A Rainworth care home was found in crisis after carers “neglected” a dementia patient and left a chest infection unchecked, eventually leading to his death.
Now the local government ombudsman is to carry out an investigation into the care of Ronald Steele.
Mr Steele’s family said he was in pain for six weeks before Ashlands Residential Care Home staff called for an ambulance, and had shed stones of weight as his health deteriorated.
Mr Steele died, aged 85, a few weeks after being taken out of the Southwell Road home.
A safeguarding investigation – launched after hospital staff raised concerns – said the home was “in crisis”. And an inspection by the health watchdog Care Quality Commission a few weeks later found it “required improvement”.
The home said it has been transformed since the inspection and was working through an action plan to resolve any problems.
However, following complaints from Mr Steele’s family, the ombudsman is to carry out an investigation.
In a letter to the family, Damien McInerney, from the ombudsman, said: “I have now assessed your complaint and have decided it does warrant further consideration by our investigation unit.
“I cannot say when an Investigator will be allocated your case but it should be in the next four weeks.”
Mr Steele, a former miner from Mansfield, had long suffered chest complaints, and, his family said, they had found him “soaked and soiled”, at the home.
However, it was not until a chest infection went unchecked that Mr Steele was taken to King’s Mill Hospital, Sutton, and his care was flagged with Nottinghamshire County Council.
When Mr Steele arrived in hospital, doctors found he had bed sores and had lost a substantial amount of weight due to poor diet – weighing only eight-and-a-half stones.
Case worker Stuart Roe attended the care home on April 18 and said in his report Mr Steele’s condition would have been noticeable for several days.
Mr Roe said in his report: “This was not identified by anyone or reacted to.”
He had further concerns that after finding discrepancies in Mr Stone’s weight and height records meant his “risks were underplayed” and “the care home are not accuratelyrecording information”.
In a previous incident, staff took weeks to seek medical attention after Mr Steele had a fall.
Mr Roe said: “At Christmas he fell out of bed and complained his arm hurt for quite a while. It is unclear how long he was on the floor. Finally they called the doctor six to seven weeks later and found he has a chipped bone in his arm.”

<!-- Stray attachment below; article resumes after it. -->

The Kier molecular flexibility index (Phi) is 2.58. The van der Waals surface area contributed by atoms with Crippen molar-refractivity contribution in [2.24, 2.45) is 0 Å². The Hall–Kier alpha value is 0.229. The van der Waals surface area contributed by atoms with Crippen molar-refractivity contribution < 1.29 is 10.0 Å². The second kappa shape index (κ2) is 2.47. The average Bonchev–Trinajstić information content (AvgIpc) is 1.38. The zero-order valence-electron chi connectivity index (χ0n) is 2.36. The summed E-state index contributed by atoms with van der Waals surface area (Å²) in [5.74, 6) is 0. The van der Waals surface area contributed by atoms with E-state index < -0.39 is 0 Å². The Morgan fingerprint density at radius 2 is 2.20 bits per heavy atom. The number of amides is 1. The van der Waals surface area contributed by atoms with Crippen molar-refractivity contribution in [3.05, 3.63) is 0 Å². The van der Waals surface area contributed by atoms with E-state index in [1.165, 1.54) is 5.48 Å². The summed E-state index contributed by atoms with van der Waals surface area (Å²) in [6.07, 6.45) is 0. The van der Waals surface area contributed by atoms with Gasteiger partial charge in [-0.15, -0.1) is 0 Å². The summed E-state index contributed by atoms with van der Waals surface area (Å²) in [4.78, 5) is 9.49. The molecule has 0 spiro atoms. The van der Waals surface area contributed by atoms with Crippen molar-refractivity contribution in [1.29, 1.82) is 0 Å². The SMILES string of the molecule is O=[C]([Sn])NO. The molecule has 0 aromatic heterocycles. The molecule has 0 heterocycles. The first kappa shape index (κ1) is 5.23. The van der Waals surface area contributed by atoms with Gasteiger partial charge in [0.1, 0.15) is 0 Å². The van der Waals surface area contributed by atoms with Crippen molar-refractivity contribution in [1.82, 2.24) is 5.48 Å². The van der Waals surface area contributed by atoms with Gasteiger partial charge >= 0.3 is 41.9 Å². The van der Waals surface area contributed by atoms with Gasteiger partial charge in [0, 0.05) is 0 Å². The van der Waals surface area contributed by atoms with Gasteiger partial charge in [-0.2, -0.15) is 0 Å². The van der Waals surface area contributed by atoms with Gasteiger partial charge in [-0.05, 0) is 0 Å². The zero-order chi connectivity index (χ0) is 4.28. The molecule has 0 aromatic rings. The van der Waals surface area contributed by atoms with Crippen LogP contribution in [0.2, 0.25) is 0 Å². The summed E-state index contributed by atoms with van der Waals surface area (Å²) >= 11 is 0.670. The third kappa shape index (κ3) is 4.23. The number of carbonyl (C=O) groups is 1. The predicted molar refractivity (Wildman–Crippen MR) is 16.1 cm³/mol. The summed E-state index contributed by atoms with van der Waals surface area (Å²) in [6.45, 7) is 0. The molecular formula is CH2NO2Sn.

In conclusion he wrote: “In recent times there has been a lack of leadership and oversight at the home with successive newly appointed managers focusing on putting their mark on the home, failing and leaving.
“There has been suggestion records kept are plain falsehood and I would agree some of the information is either purposely inaccurate or just plain sloppy.
“I feel Ashland’s care home is in a state of crisis and is not meeting the legal duty of care owed to residents.”
After the report, the family decided not to let Mr Steele return to Ashlands. He stayed in another home for several weeks and passed away on May 11.
No one from the home was available for comment.
New manager 'proud' of transformed care home
Following the report branding Ashlands “in crisis”, owners brought in new management and say a number of issues at the home have been rectified.
Sarah Moore, the new manager, joined the team in July, following the CQC inspecition, and said the home has been transformed.
Speaking in August, she said: “What’s happening now is we’ve got a new management team in place.
“We’re arranging family meetings and we’re arranging meetings with myself and my team to sort out any concerns they may have.
“After I read the report, I spoke to the provider who is very supportive and we’re working our way through the action plan and putting in place all the audits that need doing.
“We’re passionate about what we do here. I’d be proud to show anyone around.”